“The boys were filling in time, bored stiff under they reached 14 years and could leave. I was an undersized girl. They all towered above me. My only hope was to interest them sufficiently to keep them reasonably quiet. One day the Headmaster came in and demanded to know why the boys were not sitting upright with their arms folded. “They are sitting that way because I am interesting them,” I replied. To which the Headmaster responded by caning almost everyone. We had a grand row, and I was sent home to be reprimanded by an Inspector. But my temper had not calmed. The surging hate of all the silly punishment I had endured in my school days prevented any awe of the Inspector. I whirled all this out at the unfortunate man, who listened quietly and advised: “Don’t do any more teaching when you have finished your two years here. Take my advice. Go and be a missionary in China.”

Ellen did not take the advice, instead in 1910 she gained a scholarship to read history at the University of Manchester, a considerable achievement for a working class young woman.

She was already involved in the Socialist movement, having joined the Independent Labour Party at the age of 16 after hearing a speech by Katherine Glasier, one of the leading women socialists of the day:

“It was a memorable meeting. I got a seat in the front row of the gallery. It seemed noisy to me, whose sole experience of meetings was of religious services. Rows of men filled the platform. But my eyes were riveted on a small slim woman, her hair simply coiled into her neck, Katherine Glasier. She was speaking on ‘Socialism as a Religion’. To stand on a platform of the Free Trade Hall, to be able to sway a great crowd, to be able to make people work to make life better, to remove slums and under-feeding and misery just because one came and spoke to them about it – that seemed the highest destiny any women could ever hope for.”

At college Wilkinson was Secretary of the Fabian Society, meeting Clifford Allen and GDH Cole, and later of the Socialist Federation, and was also active in the Manchester Society for Women’s Suffrage. On leaving university she got a job as the Manchester organiser for the National Union of Women Suffrage Societies, whose offices were on John Dalton Street. She spoke at many out-door meetings as well as running recruitment drives and raising funds.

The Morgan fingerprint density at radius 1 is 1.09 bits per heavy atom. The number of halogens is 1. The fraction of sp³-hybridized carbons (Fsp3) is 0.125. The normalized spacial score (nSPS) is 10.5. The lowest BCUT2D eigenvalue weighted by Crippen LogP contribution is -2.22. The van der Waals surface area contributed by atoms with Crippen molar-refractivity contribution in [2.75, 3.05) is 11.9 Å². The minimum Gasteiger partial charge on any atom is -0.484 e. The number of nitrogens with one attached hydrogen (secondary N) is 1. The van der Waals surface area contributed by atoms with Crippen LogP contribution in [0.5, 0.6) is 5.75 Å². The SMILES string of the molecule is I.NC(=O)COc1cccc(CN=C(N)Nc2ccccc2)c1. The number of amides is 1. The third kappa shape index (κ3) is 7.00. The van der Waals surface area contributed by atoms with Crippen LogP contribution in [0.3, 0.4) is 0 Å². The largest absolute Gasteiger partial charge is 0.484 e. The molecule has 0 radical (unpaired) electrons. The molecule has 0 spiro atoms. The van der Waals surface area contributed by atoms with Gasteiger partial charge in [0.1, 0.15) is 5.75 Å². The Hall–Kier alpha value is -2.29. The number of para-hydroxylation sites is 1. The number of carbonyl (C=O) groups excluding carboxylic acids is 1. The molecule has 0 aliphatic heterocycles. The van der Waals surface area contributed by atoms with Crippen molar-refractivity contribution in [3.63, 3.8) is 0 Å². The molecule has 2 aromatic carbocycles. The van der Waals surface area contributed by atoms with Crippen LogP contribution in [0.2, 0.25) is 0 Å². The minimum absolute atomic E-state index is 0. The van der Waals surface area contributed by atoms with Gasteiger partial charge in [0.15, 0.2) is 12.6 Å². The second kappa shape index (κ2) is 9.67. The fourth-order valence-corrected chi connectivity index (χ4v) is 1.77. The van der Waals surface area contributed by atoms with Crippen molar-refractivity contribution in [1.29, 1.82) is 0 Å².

Like many ILP members Ellen Wilkinson opposed the First World War and supported the No Conscription Fellowship, which opposed compulsory conscription and supported pacifists and conscientious objectors who refused to serve in the armed forces. She also joined the Women’s International League for Peacer & Freedom, which called for a negotiated end to the war.

In 1915 she was employed by the National Union of Distributive & Allied Workers to organise the Co-operative Employees, the first woman organiser to work for the union.

By now Wilkinson was an Executive menber of the National Guilds League , established by GDH Cole in 1915, to promote Guild Socialism. In August 1920 she was sent as a delegate by the Manchester branch to attend the unity convention in London which, at the urging of Lenin, brought together a number of existing socialist organisations to form the Communist Party of Great Britain. Ellen joined the party later that year, and in 1921 she attended the founding conference of the Red International of Labour Unions in Moscow.

In November 1923 Ellen Wilkinson was elected as a Councillor for the Gorton ward, standing for the Gorton Trades and Labour Council. and on 7 November she spoke at CPGB rally to mark the sixth anniversary of the Russian Revolution. Also speaking on the platform was Shapurji Saklatvala, Communist MP for Battersea.

Ellen left the Communist Party in 1924 when the Labour Party proscribed dual membership. That same year she was elected as a Labour MP for Middlesbrough East, one of the very few women in parliament. In her first speech in the Commons on 3 March 1925 she criticised the arrangements for workers employed at the British Empire exhibition.

On 29 June 1926, whilst speaking during a debate on the Coal Mines Bill, she produced a rope used by miners in Somerset, who had to haul the coal tubs themselves as the roads were too narrow for horses or ponies.

“I am sorry to intrude into the polite environs of this House a thing of this kind. This is what is worn by the men. This is the rope that goes round the man’s waist; this is the chain that passes between his legs, and this is the crook that is hitched on to the tub. This was worn, not 60 years ago, as stated by certain coal-owners, but on 30th April of this year by a miner.”

In July of that same year she also attacked the Tory government’s Emergency Powers Act for imprisoning innocent people.